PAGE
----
Richard Ettinghausen

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Richard Ettinghausen (February 5, 1906 – April 2, 1979)[1] Princeton, New Jersey was a German-American historian of Islamic art and chief curator of the Freer Gallery.


Ettinghausen was born in Frankfurt am Main, Germany. He received his Ph.D. from the University of Frankfurt in 1931 in Islamic history and art history.


From 1929 to 1931, he worked on the Islamic collection of the Kaiser Friedrich Museum in Berlin under the direction of Ernst Kühnel and the collector/archaeologist Friedrich Sarre.

In 1934, due to the rise of the Nazis, he immigrated first to Great Britain and then to the United States, where he joined the staff of Arthur Upham Pope at the Institute of Persian Art and Archaeology in New York. From 1937 to 1938, he taught his first class at the Institute of Fine Art, New York University. In 1938 he was appointed an associate professor at the University of Michigan.

In 1944, Ettinghausen left Michigan to join the Freer Gallery. The following year he married the art historian Elisabeth Sgalitzer. He also lectured at Princeton University. In 1961 he was appointed chief curator of the Freer. During his tenure at the Freer, he built the collection into one of the finest collections on Islamic art in the world. He wrote a book "Arab Painting: Treasures of Asia, Vol IV" published by Editions d'Art Albert Skira, Geneva in 1962.

In 1966, Ettinghausen left the Freer to become Hagop Kevorkian Professor of Islamic Art at the Institute of Fine Art, New York University. Together with the Middle East historian R. Bayly Winder he founded the Kevorkian Center the same year at NYU.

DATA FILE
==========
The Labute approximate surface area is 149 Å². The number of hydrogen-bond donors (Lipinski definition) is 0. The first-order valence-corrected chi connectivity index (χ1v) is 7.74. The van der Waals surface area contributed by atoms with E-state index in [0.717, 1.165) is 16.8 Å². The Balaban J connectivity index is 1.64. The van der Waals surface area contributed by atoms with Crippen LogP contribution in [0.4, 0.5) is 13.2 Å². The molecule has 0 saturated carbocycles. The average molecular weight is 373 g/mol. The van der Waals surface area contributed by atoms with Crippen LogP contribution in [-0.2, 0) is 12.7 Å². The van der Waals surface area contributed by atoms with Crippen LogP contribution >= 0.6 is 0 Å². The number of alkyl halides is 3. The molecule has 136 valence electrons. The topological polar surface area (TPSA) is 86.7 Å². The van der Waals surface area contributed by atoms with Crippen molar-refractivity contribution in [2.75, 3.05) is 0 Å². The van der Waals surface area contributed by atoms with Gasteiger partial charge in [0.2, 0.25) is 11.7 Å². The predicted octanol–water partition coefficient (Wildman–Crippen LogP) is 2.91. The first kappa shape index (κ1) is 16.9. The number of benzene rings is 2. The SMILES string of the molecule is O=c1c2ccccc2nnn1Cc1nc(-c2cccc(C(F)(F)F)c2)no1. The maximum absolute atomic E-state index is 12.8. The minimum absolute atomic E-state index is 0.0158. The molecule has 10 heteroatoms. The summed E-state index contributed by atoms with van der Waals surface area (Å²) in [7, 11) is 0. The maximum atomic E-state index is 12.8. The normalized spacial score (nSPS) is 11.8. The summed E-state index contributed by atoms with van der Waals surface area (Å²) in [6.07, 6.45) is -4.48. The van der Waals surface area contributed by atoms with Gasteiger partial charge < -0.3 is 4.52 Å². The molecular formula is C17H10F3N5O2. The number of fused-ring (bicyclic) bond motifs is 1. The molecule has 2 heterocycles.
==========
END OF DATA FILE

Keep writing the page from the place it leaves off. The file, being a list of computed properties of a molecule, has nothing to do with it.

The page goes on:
Three years later, he also became the Consultative Chairman of the Islamic Department of the Metropolitan Museum of Art. At the Metropolitan, he was instrumental in installing the galleries to their sensitive arrangement. His text, with Oleg Grabar, The Art and Architecture of Islam 650-1250 in the Pelican History of Art series, appeared posthumously in 1987.

Both a Jew and an avid Islamicist, his ties to Israel found expression in his promotion of the establishment of a museum for Islamic art in Jerusalem.

Ettinghausen died of cancer in Mercer, New Jersey. The library in the Kevorkian Center is named in his honor.


After his death, Sultan bin Muhammad Al-Qasimi acquired Ettinghausen's private library. These works were then donated to the newly built House of Wisdom in Sharjah.[2]

See also[edit]


  1. ^ "An Alphabetized list of Non-Zarathushtrians authors - E". Archived from the original on 2012-12-17.
  2. ^ "Sharjah Ruler donates 12,000 rare books on Islamic art and architecture to House of Wisdom". 2021-08-30. Retrieved 2021-08-30.

External links[edit]


  • Kleinbauer, W. Eugene. Modern Perspectives in Western Art History: An Anthology of 20th-Century Writings on the Visual Arts. New York: Holt, Rinehart and Winston, 1971, p. 89
  • Porada, Edith. "Richard Ettinghausen." Yearbook of the American Philosophical Society 1979 pp. 58–61
  • Cook, Joan. "Richard Ettinghausen, Teacher, A Leading Islamic Art Authority, Planned Turkish Exhibition, Taught at Princeton." New York Times April 3, 1979, p. C18